Taiwan Uses Artificial Intelligence To Puncture China’s Info War; Beijing’s Plan Of ‘Threat Unification’ Thwarted

China’s direct military actions and other intimidatory measures have not prevented the ruling Democratic Progressive Party (DPP) of Taiwan from securing a grand victory for its candidate, Lai Ching-te, as the next President in the elections, held on January 13.

Lai defeated his nearest rival candidate Hou Yu-ih of the Kuomintang (KMT), who was arguably the one whom Beijing was supporting. There was a third candidate, Ko Wen-je of the Taiwan People’s Party (TPP).  According to the latest available figures, Li got 5,586,019 votes (around 41 percent) as against Hou’s 4,671,021 (33 percent) and Ko’s 4,671,021(26 percent).

Li’s win gives his party a third consecutive term in power, a new record since the island nation adopted direct Presidential elections in 1996. He has promised to stick with the approach of the current leader, President Tsai Ing-wen: keeping Beijing at arm’s length while seeking to avoid conflict and strengthening ties with the United States and other democracies.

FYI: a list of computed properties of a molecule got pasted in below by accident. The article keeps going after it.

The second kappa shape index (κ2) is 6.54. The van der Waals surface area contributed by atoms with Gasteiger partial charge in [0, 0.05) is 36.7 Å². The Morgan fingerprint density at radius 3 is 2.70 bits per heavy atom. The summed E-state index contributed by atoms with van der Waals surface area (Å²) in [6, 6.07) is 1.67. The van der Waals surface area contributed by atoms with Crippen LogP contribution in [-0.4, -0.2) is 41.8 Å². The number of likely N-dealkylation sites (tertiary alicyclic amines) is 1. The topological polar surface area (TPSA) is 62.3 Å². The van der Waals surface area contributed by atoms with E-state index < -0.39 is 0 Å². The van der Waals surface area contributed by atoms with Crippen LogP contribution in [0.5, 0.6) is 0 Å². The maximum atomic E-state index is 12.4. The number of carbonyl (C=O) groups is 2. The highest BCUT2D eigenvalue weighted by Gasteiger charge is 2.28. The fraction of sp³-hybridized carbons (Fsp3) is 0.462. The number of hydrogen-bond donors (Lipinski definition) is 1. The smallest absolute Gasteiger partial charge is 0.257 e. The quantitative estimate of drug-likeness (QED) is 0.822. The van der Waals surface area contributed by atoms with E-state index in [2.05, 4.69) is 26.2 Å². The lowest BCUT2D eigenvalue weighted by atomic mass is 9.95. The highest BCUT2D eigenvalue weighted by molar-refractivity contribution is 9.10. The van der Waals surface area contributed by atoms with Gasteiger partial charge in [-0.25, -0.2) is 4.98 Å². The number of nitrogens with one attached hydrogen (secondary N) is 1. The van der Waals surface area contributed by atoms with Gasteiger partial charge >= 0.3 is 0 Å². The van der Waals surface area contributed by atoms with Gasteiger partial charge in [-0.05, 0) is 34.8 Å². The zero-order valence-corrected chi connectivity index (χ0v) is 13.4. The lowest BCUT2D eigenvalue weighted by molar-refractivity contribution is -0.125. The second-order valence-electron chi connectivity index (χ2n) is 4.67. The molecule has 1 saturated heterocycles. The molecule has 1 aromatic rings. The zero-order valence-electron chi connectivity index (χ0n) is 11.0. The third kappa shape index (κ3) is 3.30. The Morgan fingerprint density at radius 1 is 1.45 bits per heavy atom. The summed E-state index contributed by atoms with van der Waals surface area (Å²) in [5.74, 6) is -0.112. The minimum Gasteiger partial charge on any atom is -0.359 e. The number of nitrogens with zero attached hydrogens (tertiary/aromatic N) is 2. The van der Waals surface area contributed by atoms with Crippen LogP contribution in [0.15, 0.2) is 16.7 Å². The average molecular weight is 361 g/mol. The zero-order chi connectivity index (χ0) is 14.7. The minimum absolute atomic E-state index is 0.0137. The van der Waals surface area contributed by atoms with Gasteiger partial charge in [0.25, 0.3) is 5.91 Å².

As the EurAsian Times had noted earlier, China had tried its best over the last few years to influence the elections by resorting to military threats and grey zone tactics. In fact, on Saturday, the day of the polling, Taiwan’s Ministry of National Defense (MND) claimed to have tracked eight Chinese military aircraft and six naval vessels around Taiwan between 6 a.m. on Friday (Jan. 12) and the same time on Saturday (Jan. 13) — the date for Taiwan’s presidential election.

Of the eight People’s Liberation Army (PLA) aircraft, one Shaanxi Y-8 anti-submarine warfare plane entered the southwest corner of Taiwan’s air defense identification zone (ADIZ), according to the MND. No PLA aircraft crossed the Taiwan Strait median line during that time.